Saturday, May 24, 2014


Wednesday, May 21, 2014


JESUS impressed and pressed His disciples: “Watch!” he warned. Only those who are “Ready” will be at the Marriage feast.  (See the Parable of the 10 Virgins, Matthew 25:1-13)

The Writer to the Hebrews was clear, “Pay careful attention…don’t slip…” (Hebrews 2:1)

Paul urged, “Wake up!” Don’t walk like “fools.”  (Ephesians 5:14)  Look around you, the days are evil, he wrote.

Since everything is headed for destruction, and everyone is headed for judgment, Peter pressed, “Be diligent” (2 Peter 3:14).  Make every effort, do all that you can do to be ready for that moment.

The Scriptures couldn’t be clearer.  Live your life for Christ at the cutting edge—at that wonderful place where the will of God intersects with your life. 

Yet, one of the greatest hazards confronting Christians is CARE-LESS-NESS.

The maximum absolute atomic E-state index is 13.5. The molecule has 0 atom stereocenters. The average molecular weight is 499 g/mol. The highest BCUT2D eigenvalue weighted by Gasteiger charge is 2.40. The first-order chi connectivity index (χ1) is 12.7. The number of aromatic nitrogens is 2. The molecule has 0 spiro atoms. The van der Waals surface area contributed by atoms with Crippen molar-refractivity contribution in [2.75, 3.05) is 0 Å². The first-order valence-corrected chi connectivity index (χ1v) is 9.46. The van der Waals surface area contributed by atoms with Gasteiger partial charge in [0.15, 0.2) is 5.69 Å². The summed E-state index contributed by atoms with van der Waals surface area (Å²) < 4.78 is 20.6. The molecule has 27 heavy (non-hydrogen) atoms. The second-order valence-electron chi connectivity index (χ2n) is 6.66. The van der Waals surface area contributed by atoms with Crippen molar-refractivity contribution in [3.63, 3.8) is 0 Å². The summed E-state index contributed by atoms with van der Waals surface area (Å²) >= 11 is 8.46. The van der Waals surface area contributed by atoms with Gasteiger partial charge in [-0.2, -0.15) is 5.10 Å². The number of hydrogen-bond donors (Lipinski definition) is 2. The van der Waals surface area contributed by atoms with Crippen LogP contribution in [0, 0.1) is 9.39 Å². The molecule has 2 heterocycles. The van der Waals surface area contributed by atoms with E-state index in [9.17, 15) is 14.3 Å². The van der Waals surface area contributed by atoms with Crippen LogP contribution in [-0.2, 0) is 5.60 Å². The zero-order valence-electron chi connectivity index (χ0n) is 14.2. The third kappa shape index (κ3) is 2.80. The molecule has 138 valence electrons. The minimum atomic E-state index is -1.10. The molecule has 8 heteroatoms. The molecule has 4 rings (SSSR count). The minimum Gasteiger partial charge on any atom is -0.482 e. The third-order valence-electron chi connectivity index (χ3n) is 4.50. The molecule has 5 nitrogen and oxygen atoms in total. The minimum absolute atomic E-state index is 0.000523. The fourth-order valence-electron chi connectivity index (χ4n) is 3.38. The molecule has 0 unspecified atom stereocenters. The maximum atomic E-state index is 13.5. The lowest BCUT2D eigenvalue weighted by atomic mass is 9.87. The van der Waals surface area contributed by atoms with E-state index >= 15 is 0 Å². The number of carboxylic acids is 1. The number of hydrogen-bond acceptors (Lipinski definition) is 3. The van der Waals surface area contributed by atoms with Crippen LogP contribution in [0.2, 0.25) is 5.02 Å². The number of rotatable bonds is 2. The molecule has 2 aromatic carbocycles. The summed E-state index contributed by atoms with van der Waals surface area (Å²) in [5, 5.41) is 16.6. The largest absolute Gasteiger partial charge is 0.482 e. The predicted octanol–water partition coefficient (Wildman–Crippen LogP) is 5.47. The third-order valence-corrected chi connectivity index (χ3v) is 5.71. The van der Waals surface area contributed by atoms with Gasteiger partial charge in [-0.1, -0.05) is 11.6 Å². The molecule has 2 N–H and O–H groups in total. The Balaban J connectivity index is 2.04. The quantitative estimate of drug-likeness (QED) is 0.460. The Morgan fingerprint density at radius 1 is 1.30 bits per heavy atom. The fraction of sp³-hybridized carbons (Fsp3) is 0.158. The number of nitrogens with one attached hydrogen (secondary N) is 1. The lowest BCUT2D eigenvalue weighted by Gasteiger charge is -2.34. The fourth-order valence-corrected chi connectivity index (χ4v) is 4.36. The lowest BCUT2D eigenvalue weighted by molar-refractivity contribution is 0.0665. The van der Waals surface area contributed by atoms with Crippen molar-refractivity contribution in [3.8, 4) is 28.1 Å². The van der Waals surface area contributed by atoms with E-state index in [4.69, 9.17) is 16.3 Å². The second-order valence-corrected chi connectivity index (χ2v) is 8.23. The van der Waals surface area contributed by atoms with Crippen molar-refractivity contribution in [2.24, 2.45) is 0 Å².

Some call it “apathy.”  The word means exactly what it sounds like.  “A” means “not,” or “without.” “Pathy” means “Passion.”  Apathy means “without passion.”
Everyone who has tasted and seen that the Lord is good knows that they ought to be CAREFUL, PASSIONATE, ACTIVE Christians. 

Many who have started to follow Christ know that they are not as CAREFUL, PASSIONATE, and ACTIVE as the Lord wants them to be.

BUT THOSE WHO ARE IN THE GRAVEST DANGER ARE those who know what they ought to be but for some reason THEY JUST DON’T CARE ANYMORE.

Sometimes married couples go through times when their passion for one another cools.  Only fools suggest those couples should head for divorce court.

Expert counselors know, “If you go through the motions, you will soon feel the emotions.”